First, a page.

Setting expectations in the classroom

Sian Evans
17th August 2018
A rule book for behaviour management and setting expectations in lessons

Establish rules and rewards for learners of all ages with these visual resources

Now is the time to gather a toolkit of resources to set behavioural expectations for the class, so that the lesson you spent hours preparing for isn’t ruined by low-level disruption. By explaining rules and rewards from the very start, it can help learners understand and respect boundaries before bad habits start to emerge. So, what are you waiting for?

Primary resources

Capture young learners’ attention straight away with this clear carpet rules poster to ensure that pupils know what is expected of them as soon as they sit down. For older students, avoid any confusion about rewards and sanctions by displaying and making constant reference to these posters outlining your classroom procedures.

Establish the behaviour required to learn in a safe, respectful environment with this resource pack, which contains numerous statements about what the class as a whole are expected to do. And don’t forget to explicitly spell out what good looks like with these behaviour tips, so that learners are encouraged to strive for rewards.


Carpet rules posters

Clear posters, with an image and text, showing 'Carpet Rules&'.
By samdaunt77

Behaviour expectations and behaviour steps (sanctions and rewards)

Display resources detailing behaviour expectations, sanctions and rewards. Can easily be customised to suit your own sanction and reward systems. I printed, laminated and cut them out and used on a display window. I kept to 12 steps for sanctions and rewards so that I could display them like a clock face and used a ‘stop’ and ‘go’ sign to reinforce the rewards and sanctions. If you want any more information please email me on Do a search for Happy bones and you will find that resource, it is on the resource bank too!

By dinx67

A4 colour behaviour expectations for 6-11yrs

Examples of some classroom expectations describing behaviours for a safe respectful, learning environment. Attached also a 1 page guide for positioning and using behaviour visuals in a classroom. Uses the stem phrase: In this classroom we eg. keep trying when it's hard.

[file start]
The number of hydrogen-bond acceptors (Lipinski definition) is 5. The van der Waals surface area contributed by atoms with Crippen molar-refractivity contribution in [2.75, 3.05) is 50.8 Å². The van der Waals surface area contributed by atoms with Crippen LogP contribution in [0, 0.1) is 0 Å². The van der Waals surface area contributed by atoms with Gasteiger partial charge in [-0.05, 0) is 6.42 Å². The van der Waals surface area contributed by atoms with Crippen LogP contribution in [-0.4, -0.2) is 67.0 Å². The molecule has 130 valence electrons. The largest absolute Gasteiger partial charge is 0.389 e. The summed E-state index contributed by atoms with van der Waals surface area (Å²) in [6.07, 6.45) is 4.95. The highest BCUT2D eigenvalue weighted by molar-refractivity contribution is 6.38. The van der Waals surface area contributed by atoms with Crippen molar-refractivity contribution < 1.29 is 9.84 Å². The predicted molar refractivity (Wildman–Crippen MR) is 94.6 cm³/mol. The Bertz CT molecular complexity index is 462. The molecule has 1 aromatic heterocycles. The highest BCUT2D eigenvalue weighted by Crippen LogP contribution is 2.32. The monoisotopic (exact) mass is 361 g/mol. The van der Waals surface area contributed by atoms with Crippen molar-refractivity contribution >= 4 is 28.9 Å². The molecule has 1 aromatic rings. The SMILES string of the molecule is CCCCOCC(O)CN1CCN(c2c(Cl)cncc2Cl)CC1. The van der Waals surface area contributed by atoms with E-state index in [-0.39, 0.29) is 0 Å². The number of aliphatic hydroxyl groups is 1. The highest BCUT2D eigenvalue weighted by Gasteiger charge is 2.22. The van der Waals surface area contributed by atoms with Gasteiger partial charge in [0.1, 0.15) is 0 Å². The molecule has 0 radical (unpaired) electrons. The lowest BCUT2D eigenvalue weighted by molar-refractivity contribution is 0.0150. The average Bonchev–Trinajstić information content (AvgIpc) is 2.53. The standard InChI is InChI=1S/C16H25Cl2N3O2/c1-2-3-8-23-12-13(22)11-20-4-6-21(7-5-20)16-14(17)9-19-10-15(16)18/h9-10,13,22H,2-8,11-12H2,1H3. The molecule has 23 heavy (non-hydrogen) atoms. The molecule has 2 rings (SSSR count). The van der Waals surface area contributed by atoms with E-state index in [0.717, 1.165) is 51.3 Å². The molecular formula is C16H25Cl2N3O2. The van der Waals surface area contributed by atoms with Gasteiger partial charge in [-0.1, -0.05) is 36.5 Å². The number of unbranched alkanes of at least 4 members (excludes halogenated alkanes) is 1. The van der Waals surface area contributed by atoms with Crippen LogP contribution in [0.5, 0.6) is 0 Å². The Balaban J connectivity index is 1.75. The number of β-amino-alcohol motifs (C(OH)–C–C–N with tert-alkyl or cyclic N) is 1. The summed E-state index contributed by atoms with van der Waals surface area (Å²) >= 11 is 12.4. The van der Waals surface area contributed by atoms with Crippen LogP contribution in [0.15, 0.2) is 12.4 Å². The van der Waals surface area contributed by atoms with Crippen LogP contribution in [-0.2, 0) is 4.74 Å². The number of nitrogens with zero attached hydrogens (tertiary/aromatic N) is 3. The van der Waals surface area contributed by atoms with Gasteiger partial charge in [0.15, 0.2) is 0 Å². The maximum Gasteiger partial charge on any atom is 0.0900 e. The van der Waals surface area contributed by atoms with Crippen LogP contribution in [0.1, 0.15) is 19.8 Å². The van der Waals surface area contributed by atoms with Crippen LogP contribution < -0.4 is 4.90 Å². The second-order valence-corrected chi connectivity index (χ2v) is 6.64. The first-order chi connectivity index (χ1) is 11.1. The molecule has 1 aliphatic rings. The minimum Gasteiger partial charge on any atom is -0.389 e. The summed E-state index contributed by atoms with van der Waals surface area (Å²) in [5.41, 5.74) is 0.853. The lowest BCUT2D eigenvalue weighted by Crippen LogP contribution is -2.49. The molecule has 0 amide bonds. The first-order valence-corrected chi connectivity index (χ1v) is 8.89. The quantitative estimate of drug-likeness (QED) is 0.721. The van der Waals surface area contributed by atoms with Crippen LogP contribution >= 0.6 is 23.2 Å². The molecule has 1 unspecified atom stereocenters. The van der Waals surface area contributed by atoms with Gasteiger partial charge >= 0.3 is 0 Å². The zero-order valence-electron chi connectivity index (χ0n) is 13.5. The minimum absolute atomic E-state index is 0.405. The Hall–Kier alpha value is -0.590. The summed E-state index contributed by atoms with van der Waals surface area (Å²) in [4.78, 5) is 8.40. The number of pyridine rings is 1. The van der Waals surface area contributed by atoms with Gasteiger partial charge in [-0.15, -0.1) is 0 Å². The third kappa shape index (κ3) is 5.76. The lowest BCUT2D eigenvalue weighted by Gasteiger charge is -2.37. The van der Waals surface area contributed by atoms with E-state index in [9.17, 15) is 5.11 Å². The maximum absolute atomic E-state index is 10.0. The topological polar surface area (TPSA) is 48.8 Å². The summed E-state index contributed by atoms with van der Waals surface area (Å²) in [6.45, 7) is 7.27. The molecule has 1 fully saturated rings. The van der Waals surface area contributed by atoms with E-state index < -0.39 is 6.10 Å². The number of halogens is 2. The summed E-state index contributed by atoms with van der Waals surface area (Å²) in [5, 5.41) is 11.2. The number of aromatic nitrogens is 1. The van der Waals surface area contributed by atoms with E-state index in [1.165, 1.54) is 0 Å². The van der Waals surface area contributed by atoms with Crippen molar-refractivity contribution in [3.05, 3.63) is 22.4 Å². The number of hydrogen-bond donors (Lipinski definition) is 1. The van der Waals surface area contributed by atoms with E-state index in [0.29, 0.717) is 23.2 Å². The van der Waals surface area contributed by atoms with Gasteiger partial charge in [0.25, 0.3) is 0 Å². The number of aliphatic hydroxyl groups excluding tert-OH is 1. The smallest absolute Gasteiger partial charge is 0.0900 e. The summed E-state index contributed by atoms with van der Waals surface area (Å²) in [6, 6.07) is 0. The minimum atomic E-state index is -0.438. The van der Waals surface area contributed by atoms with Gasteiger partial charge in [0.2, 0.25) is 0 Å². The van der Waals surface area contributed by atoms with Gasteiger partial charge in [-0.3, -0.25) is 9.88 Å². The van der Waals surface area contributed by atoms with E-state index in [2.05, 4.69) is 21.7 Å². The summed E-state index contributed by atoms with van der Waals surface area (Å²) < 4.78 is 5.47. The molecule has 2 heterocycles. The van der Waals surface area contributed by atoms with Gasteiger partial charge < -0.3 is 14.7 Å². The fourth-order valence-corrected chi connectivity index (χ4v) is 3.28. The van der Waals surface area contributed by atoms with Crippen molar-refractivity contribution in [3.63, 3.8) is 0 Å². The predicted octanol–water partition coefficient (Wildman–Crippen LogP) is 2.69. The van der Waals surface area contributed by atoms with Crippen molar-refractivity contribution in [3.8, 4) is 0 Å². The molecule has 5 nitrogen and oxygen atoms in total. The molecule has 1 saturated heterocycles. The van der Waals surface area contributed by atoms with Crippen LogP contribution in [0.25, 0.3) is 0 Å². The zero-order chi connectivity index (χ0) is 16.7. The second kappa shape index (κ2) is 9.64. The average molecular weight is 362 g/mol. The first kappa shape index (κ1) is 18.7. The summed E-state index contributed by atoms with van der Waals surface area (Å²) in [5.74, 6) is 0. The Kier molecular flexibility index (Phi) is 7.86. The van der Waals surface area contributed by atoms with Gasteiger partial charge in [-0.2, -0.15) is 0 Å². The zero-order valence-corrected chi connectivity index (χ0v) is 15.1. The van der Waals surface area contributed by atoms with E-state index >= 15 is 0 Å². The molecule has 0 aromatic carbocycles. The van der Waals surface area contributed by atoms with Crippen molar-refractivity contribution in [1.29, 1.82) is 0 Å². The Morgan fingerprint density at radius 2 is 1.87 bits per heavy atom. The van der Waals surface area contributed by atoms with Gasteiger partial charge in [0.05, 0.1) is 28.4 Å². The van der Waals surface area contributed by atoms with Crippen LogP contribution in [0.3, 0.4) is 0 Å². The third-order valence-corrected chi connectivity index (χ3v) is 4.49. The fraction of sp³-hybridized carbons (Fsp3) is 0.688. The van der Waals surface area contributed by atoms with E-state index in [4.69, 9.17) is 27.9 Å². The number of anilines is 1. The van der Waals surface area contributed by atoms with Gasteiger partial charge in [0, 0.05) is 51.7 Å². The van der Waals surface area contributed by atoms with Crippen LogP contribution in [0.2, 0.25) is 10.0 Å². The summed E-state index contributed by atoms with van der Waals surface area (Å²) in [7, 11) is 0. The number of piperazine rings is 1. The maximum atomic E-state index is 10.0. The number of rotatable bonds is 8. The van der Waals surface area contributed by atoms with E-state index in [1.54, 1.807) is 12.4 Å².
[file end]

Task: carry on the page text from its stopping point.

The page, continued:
By Alexandra-MacKenzie

How to get rewards in my room

It occured to me that children in my class are told by my already existing posters that they will get rewards for following the rules and good behaviour, but for some kids, I think they need to know exactly what 'good&' looks like beyond the obvious not shoving and not being mean sort of things... Anyway... thought it might be of interest to someone.
By mrsbradley

Secondary resources

From the outset, inspire positive behaviour in your classroom, rather than focusing on negative statements, using this resource pack. Or, discuss respect, diversity and classroom expectations during form time using this visual, ready-to-use presentation.

Once rules are understood, motivate students to follow them, encourage friendly competition and promote teamwork with this colourful rewards and incentives chart. Finally, you can formalise the expectations you have of your class with this behaviour contract, which helps students to acknowledge the agreement they are making in order to improve their learning environment.


Positive Behaviour Management Resources

A range of PBM resources. These are Art specific but could be easily altered. In case you are wondering the ‘bowl’ is a Buddist singing bowl I use to attract attention. And yes I do think it works!

By mynameiscait

Classroom Expectations Presentation for KS3/KS4

A short presentation on Classroom Expectations- covers Respect, Diversity and more.
Perfect for 1st week Tutor Time.

PPT included fully editable.

Suitable for KS3/KS4.
By Mrs_007

KS3 Classroom behaviour, rewards and incentives chart

I use this system of classroom rewards and incentives for my KS3 students.
I have found that this system works well in providing incentives for good student accountability and motivation to do well in lessons through friendly competition and ensuring team work.

You will see from the attachments that my KS3 classes are divided into four teams and are awarded points for a prescribed set of criteria. At the end of the week I reward the students in the winning team.

I have attached charts for Years 7, 8 & 9. There are two copies of each, one with my rewards criteria and one without so that you may write in your own. All files are in PDF format. Either write in names etc by hand or use your PDF viewer to add annotations.

I hope you find these resources useful. Any feedback would be greatly appreciated.
By Craig Collins

Basic classroom rules

Every class needs to know what the rules of the room are; this short document includes a brief explanation of why students classes need rules, ten simple rules that help everyone succeed, and a behaviour contract section at the bottom. I find this sheet works best when students have every rule explained to them in detail at the start of term, and then it gets stuck in their book, with signatures for homework.
By Tom_Bennett

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